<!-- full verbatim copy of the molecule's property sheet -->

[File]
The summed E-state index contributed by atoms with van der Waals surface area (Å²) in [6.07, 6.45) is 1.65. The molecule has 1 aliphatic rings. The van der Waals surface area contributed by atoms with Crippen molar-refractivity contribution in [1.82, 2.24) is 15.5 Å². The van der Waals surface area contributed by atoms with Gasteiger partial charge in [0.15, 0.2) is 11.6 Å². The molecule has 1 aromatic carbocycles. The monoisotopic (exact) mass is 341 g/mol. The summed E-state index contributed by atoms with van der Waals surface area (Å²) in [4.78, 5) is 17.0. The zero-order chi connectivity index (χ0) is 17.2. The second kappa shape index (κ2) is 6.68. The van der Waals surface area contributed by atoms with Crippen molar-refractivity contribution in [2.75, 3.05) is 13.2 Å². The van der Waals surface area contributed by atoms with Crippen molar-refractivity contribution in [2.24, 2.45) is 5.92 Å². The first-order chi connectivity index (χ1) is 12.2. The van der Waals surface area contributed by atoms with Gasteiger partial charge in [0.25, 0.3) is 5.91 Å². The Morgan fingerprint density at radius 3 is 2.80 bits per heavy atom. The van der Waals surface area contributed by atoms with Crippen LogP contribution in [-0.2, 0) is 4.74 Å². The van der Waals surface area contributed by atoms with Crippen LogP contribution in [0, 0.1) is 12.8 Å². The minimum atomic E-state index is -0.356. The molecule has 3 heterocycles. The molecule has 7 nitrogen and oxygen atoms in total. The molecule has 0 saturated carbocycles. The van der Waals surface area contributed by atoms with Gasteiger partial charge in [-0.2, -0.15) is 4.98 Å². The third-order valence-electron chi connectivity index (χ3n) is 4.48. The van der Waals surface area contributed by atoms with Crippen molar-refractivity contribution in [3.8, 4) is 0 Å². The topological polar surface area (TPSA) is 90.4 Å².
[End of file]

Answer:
The summed E-state index contributed by atoms with van der Waals surface area (Å²) in [6.07, 6.45) is 1.65. The molecule has 1 aliphatic rings. The van der Waals surface area contributed by atoms with Crippen molar-refractivity contribution in [1.82, 2.24) is 15.5 Å². The van der Waals surface area contributed by atoms with Gasteiger partial charge in [0.15, 0.2) is 11.6 Å². The molecule has 1 aromatic carbocycles. The monoisotopic (exact) mass is 341 g/mol. The summed E-state index contributed by atoms with van der Waals surface area (Å²) in [4.78, 5) is 17.0. The zero-order chi connectivity index (χ0) is 17.2. The second kappa shape index (κ2) is 6.68. The van der Waals surface area contributed by atoms with Crippen molar-refractivity contribution in [2.75, 3.05) is 13.2 Å². The van der Waals surface area contributed by atoms with Crippen molar-refractivity contribution in [2.24, 2.45) is 5.92 Å². The first-order chi connectivity index (χ1) is 12.2. The van der Waals surface area contributed by atoms with Gasteiger partial charge in [0.25, 0.3) is 5.91 Å². The Morgan fingerprint density at radius 3 is 2.80 bits per heavy atom. The van der Waals surface area contributed by atoms with Crippen LogP contribution in [-0.2, 0) is 4.74 Å². The van der Waals surface area contributed by atoms with Crippen LogP contribution in [0, 0.1) is 12.8 Å². The minimum atomic E-state index is -0.356. The molecule has 3 heterocycles. The molecule has 7 nitrogen and oxygen atoms in total. The molecule has 0 saturated carbocycles. The van der Waals surface area contributed by atoms with Gasteiger partial charge in [-0.2, -0.15) is 4.98 Å². The third-order valence-electron chi connectivity index (χ3n) is 4.48. The van der Waals surface area contributed by atoms with Crippen molar-refractivity contribution in [3.8, 4) is 0 Å². The topological polar surface area (TPSA) is 90.4 Å².